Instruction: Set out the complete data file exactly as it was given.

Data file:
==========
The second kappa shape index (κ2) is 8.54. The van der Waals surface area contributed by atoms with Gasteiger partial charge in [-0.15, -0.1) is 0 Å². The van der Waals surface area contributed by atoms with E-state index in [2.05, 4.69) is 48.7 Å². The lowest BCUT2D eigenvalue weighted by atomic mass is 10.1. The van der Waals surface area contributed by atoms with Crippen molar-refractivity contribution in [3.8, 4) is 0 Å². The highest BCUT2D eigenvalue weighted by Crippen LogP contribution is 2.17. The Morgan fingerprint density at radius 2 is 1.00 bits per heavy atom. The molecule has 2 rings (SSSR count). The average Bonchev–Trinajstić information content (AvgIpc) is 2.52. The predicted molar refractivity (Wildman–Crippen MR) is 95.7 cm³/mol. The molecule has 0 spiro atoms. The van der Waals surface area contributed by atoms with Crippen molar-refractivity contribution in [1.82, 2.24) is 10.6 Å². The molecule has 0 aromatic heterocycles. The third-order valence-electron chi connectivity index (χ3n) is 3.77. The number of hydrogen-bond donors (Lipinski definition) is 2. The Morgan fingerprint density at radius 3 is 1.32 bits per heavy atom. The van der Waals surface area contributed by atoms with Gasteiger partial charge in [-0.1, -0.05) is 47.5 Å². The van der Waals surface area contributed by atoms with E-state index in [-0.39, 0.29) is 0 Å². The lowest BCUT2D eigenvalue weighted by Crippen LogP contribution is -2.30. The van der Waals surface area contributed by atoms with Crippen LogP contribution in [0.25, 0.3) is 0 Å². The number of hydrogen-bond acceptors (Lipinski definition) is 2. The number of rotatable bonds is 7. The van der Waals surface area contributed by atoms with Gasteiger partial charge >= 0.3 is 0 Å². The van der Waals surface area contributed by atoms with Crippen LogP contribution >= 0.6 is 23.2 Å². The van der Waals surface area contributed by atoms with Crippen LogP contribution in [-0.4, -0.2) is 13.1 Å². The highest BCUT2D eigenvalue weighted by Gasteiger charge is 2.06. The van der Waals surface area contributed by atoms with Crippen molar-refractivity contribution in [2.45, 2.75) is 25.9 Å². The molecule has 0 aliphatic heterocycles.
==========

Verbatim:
The second kappa shape index (κ2) is 8.54. The van der Waals surface area contributed by atoms with Gasteiger partial charge in [-0.15, -0.1) is 0 Å². The van der Waals surface area contributed by atoms with E-state index in [2.05, 4.69) is 48.7 Å². The lowest BCUT2D eigenvalue weighted by atomic mass is 10.1. The van der Waals surface area contributed by atoms with Crippen molar-refractivity contribution in [3.8, 4) is 0 Å². The highest BCUT2D eigenvalue weighted by Crippen LogP contribution is 2.17. The Morgan fingerprint density at radius 2 is 1.00 bits per heavy atom. The molecule has 2 rings (SSSR count). The average Bonchev–Trinajstić information content (AvgIpc) is 2.52. The predicted molar refractivity (Wildman–Crippen MR) is 95.7 cm³/mol. The molecule has 0 spiro atoms. The van der Waals surface area contributed by atoms with Crippen molar-refractivity contribution in [1.82, 2.24) is 10.6 Å². The molecule has 0 aromatic heterocycles. The third-order valence-electron chi connectivity index (χ3n) is 3.77. The number of hydrogen-bond donors (Lipinski definition) is 2. The Morgan fingerprint density at radius 3 is 1.32 bits per heavy atom. The van der Waals surface area contributed by atoms with Gasteiger partial charge in [-0.1, -0.05) is 47.5 Å². The van der Waals surface area contributed by atoms with E-state index in [-0.39, 0.29) is 0 Å². The lowest BCUT2D eigenvalue weighted by Crippen LogP contribution is -2.30. The van der Waals surface area contributed by atoms with Crippen LogP contribution in [0.25, 0.3) is 0 Å². The number of hydrogen-bond acceptors (Lipinski definition) is 2. The number of rotatable bonds is 7. The van der Waals surface area contributed by atoms with Gasteiger partial charge >= 0.3 is 0 Å². The van der Waals surface area contributed by atoms with Crippen LogP contribution >= 0.6 is 23.2 Å². The van der Waals surface area contributed by atoms with Crippen LogP contribution in [-0.4, -0.2) is 13.1 Å². The highest BCUT2D eigenvalue weighted by Gasteiger charge is 2.06. The van der Waals surface area contributed by atoms with Crippen molar-refractivity contribution in [2.45, 2.75) is 25.9 Å². The molecule has 0 aliphatic heterocycles.